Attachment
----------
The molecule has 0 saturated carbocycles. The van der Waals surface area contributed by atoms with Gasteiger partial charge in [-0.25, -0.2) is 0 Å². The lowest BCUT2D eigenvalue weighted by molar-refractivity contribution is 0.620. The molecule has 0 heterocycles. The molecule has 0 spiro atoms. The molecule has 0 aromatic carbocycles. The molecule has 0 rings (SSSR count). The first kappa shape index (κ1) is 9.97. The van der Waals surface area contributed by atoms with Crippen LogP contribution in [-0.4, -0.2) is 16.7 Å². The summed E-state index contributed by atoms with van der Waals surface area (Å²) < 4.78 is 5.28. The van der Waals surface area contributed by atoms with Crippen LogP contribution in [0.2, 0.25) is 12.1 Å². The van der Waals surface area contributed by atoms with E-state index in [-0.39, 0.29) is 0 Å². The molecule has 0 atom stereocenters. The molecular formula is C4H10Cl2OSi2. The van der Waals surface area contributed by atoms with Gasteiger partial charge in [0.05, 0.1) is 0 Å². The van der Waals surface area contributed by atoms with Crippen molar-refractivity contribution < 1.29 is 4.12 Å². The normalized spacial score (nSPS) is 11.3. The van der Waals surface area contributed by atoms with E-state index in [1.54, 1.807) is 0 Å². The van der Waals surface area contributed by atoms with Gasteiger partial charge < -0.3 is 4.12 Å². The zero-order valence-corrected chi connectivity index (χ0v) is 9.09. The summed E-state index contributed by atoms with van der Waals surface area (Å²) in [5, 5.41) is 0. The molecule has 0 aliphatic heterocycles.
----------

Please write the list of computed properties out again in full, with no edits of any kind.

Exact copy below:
The molecule has 0 saturated carbocycles. The van der Waals surface area contributed by atoms with Gasteiger partial charge in [-0.25, -0.2) is 0 Å². The lowest BCUT2D eigenvalue weighted by molar-refractivity contribution is 0.620. The molecule has 0 heterocycles. The molecule has 0 spiro atoms. The molecule has 0 aromatic carbocycles. The molecule has 0 rings (SSSR count). The first kappa shape index (κ1) is 9.97. The van der Waals surface area contributed by atoms with Crippen LogP contribution in [-0.4, -0.2) is 16.7 Å². The summed E-state index contributed by atoms with van der Waals surface area (Å²) < 4.78 is 5.28. The van der Waals surface area contributed by atoms with Crippen LogP contribution in [0.2, 0.25) is 12.1 Å². The van der Waals surface area contributed by atoms with E-state index in [-0.39, 0.29) is 0 Å². The molecule has 0 atom stereocenters. The molecular formula is C4H10Cl2OSi2. The van der Waals surface area contributed by atoms with Gasteiger partial charge in [0.05, 0.1) is 0 Å². The van der Waals surface area contributed by atoms with Crippen molar-refractivity contribution < 1.29 is 4.12 Å². The normalized spacial score (nSPS) is 11.3. The van der Waals surface area contributed by atoms with E-state index in [1.54, 1.807) is 0 Å². The van der Waals surface area contributed by atoms with Gasteiger partial charge < -0.3 is 4.12 Å². The zero-order valence-corrected chi connectivity index (χ0v) is 9.09. The summed E-state index contributed by atoms with van der Waals surface area (Å²) in [5, 5.41) is 0. The molecule has 0 aliphatic heterocycles.